Emily Keogh, of Wyndham City Council, organised a big screen at the town hall last night to celebrate Callea's final performance.
She said Callea had attracted so many fans that some had to be left out when the Wyndham Cultural Centre filled.
"Every time he comes on they go absolutely crazy," she said.
Posted 12 June 2010 - 02:42 PM
15nov04 The Courier Mail
IDOL finalists . . . Anthony Callea and Casey Donovan each delivered stirring renditions of the sure-fire hit Listen With Your Heart last night. The series winner will be announced after the grand finale at the Sydney Opera House next Sunday night.
The song, which will be released as a single by the winning contestant, was unveiled last night in the final performance show of the series.
Both have recorded the track and spent all of Saturday shooting respective video clips to prepare for either of them winning at the grand finale at the Opera House next Sunday night.
They will perform in a medley with the other 10 finalists, but they won't sing solo again until the winner is declared
Posted 12 June 2010 - 02:44 PM
From Sydney Confidential (The Daily Telegraph)
November 15, 2004
AUSTRALIAN Idol finalists Casey Donovan and Anthony Callea each delivered stirring renditions of the surefire hit Listen With Your Heart, but only one of them will get to sing it again.
The song, which will be released as a single by the winning contestant, was unveiled last night in the final performance show of the series.
Both have recorded the Diane Warren-penned track and spent all of Saturday shooting respective video clips at Fox Studios to prepare for either of them winning.
But only one will get to sing it again - when he or she is declared the winner on Sunday night.
The song, which was recorded by CeCe Winans in 1998, was everything we've come to expect of an Idol single - big power notes, Idol moments and uplifting lyrics about faith, hope, and finding your way in the dark.
Last night's show was the final opportunity for the pair to secure viewers' votes.
Casey, the 16-year-old student from Sydney's Bass Hill, sang Hello by Evanescence and Take Me As I Am by Vanessa Amorosi.
Melbourne's pocket-rocket Anthony delivered '80s power ballad Glory of Love by Peter Cetera and Craig David's Walking Away.
They now enter a week of intense publicity commitments as well as rehearsals for the grand finale at the Opera House on Sunday night.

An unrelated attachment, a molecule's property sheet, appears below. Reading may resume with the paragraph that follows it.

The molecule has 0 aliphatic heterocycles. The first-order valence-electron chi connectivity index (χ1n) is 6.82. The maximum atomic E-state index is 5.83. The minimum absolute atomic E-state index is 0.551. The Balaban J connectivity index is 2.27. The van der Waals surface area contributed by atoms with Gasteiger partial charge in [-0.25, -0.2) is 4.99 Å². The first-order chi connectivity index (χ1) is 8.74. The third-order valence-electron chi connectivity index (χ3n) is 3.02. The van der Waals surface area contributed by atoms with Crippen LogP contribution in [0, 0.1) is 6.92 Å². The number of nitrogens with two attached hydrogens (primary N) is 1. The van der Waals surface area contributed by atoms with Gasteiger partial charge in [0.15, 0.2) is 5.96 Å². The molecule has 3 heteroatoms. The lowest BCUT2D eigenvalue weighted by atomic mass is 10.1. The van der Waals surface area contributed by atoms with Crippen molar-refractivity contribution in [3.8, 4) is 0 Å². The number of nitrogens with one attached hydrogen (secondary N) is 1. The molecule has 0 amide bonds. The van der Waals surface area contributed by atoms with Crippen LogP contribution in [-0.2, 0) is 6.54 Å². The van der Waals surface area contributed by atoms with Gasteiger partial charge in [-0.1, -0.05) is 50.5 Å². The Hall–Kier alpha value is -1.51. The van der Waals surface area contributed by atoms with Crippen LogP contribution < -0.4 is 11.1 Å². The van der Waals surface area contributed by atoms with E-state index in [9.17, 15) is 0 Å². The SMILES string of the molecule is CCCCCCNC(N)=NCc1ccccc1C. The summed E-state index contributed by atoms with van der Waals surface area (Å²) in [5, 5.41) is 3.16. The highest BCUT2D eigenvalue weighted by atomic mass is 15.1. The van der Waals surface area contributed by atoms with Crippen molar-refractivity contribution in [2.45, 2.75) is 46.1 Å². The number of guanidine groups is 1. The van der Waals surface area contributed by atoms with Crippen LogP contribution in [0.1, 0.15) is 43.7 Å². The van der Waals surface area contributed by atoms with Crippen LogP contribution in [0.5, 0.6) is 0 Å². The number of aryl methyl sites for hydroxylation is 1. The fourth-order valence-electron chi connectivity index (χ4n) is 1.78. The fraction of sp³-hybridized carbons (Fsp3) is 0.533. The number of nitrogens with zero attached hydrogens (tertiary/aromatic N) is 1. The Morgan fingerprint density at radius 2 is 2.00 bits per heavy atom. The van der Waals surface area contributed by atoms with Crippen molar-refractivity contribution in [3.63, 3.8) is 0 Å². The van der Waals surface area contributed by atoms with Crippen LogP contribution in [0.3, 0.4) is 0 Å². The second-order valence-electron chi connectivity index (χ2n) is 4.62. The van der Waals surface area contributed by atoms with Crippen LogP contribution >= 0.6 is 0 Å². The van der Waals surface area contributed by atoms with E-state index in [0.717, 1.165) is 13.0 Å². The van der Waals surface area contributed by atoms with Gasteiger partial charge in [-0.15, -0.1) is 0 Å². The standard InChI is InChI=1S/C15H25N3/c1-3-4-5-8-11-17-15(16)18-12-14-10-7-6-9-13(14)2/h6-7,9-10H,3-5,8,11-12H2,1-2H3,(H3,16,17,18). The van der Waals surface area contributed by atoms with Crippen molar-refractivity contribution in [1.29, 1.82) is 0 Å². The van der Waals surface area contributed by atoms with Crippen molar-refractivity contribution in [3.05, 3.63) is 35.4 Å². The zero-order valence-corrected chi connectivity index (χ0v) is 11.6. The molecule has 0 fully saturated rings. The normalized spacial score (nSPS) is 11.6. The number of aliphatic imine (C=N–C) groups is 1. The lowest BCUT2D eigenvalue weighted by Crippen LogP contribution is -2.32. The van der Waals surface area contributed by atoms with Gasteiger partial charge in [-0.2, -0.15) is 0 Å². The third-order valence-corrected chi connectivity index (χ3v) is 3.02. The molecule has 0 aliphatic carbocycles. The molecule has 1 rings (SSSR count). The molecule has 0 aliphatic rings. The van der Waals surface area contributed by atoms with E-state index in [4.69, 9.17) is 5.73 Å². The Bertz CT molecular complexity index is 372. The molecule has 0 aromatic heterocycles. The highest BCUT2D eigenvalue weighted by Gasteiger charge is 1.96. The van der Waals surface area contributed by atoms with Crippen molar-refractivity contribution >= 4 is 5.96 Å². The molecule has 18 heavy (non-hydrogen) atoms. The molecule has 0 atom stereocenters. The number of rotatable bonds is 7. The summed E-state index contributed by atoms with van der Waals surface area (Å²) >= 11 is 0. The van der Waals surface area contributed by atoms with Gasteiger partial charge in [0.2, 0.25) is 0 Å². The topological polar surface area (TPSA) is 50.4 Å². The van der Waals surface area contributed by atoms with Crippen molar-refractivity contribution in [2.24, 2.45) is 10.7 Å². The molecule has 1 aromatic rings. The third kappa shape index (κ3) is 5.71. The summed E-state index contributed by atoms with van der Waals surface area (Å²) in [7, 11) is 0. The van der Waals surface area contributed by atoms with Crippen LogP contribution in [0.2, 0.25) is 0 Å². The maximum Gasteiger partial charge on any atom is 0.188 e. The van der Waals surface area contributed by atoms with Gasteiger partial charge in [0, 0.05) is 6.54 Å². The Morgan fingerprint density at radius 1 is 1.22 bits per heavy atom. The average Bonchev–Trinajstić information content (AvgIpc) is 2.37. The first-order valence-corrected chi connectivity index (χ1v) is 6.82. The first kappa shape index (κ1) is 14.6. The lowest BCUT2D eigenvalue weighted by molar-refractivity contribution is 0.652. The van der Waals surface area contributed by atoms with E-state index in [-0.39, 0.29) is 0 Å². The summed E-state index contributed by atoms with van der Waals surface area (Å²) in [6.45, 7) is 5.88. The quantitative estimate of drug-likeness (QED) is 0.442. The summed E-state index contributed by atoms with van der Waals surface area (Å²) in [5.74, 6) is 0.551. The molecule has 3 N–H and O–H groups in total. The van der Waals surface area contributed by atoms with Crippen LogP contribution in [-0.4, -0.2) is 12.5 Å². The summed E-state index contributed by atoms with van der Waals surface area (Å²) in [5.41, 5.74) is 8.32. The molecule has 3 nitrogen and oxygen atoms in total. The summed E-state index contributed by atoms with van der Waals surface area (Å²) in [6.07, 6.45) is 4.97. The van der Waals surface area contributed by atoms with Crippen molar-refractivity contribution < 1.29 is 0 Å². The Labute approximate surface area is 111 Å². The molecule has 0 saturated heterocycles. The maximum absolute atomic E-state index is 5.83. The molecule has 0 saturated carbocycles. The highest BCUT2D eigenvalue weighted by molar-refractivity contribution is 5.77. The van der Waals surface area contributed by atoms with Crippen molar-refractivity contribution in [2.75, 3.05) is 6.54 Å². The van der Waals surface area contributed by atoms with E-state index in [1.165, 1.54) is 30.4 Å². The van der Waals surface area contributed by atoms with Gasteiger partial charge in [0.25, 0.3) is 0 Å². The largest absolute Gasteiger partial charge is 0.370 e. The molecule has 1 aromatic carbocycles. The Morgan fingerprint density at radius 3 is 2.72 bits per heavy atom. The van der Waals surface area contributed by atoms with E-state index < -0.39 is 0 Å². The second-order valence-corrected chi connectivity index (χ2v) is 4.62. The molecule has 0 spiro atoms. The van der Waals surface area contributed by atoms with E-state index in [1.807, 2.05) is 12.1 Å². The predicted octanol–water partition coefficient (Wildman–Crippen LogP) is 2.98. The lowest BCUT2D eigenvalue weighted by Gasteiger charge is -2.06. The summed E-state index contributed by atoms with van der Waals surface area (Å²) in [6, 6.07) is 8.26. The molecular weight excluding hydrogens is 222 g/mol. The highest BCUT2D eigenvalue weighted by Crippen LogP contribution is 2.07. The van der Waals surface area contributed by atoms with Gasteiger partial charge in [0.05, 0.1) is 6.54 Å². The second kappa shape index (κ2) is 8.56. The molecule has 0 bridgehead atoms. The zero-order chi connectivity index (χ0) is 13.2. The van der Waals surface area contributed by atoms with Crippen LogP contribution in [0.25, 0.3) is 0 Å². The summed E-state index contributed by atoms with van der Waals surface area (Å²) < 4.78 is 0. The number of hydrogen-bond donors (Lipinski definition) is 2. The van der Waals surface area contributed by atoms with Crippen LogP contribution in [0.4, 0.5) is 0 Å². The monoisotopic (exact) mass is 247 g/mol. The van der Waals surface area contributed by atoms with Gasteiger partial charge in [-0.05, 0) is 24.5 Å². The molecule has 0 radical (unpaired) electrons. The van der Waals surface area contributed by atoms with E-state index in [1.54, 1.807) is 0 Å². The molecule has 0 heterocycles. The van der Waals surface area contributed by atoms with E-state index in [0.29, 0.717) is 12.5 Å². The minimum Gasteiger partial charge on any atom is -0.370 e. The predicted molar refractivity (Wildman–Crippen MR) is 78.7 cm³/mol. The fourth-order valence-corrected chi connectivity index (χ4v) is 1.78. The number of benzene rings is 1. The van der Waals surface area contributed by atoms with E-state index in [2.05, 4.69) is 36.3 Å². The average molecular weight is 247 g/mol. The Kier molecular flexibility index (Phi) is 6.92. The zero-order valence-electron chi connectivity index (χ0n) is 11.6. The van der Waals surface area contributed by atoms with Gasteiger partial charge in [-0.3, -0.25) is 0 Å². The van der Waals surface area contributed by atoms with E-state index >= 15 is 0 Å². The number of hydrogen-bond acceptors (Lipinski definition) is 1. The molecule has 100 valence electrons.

They will perform in a medley with the other 10 finalists, but they won't sing solo again until the winner is declared.
You have all week to vote.
To find out how much it costs to vote, log on to www.australianidol.yahoo.com.
Voting lines close at 8.30pm (AEDT) on November 21.
Posted 12 June 2010 - 02:47 PM
The Eye Herald Sun
November 15, 2004
A BET of $10,000 has been placed with Centrebet on Melbourne's Anthony Callea to win Australian Idol.
It is the biggest bet the group has taken on a reality television show.
A little over $100,000 has been wagered on Australian Idol through Centrebet this year.
But Anthony's Sydney rival, Casey Donovan, is not out of the race yet.
The 16-year-old sensation is much harder to interview than Callea.
She has trouble answering questions, but that's not unusual for any normal teenager her age.
"It's a bit overwhelming, to be honest," Casey said. "I didn't think I'd make the top 30, nor did I think I'd make the top 12.
"I thought there were a lot better people than me."
Behind the scenes, Casey is well liked by all the fellow housemates and production staff.
Both Hayley Jensen and Ricki-Lee Coulter wanted her to win after they left the show.
Casey relishes the fact she is not your typical 16-year-old pop star. "I thought the image factor was an issue, but it obviously hasn't been, so that's good," she said.
While at high school, Casey grew up listening to Incubus, Nirvana and Metallica, which is very un-Australian Idol. She didn't rule out recording that kind of music.
Third-placed Courtney Murphy said he thought Anthony would win, but said Casey was a force to be reckoned with.
"When she gets that microphone in her hands, it's just incredible," he said.
"You go 'Wow, where did she get that from?'"
As for Anthony, he admitted that sometimes being hot favourite did get to him.
"It's a compliment to get, and both of us wouldn't be here if we didn't have a large fan base," he said.
Although Anthony had been popular, all the other 10 finalists' fans would be voting, and might not support him.
Posted 12 June 2010 - 02:48 PM
By Jonathon Moran
7News on Seven ... also on ninemsn.com.au
Melbourne's Anthony Callea is Guy Sebastian's hot tip to take out the second series of Australian Idol on Sunday.
Sebastian, who on Monday night performed the first gig of his national tour, said Callea had the "girl vote".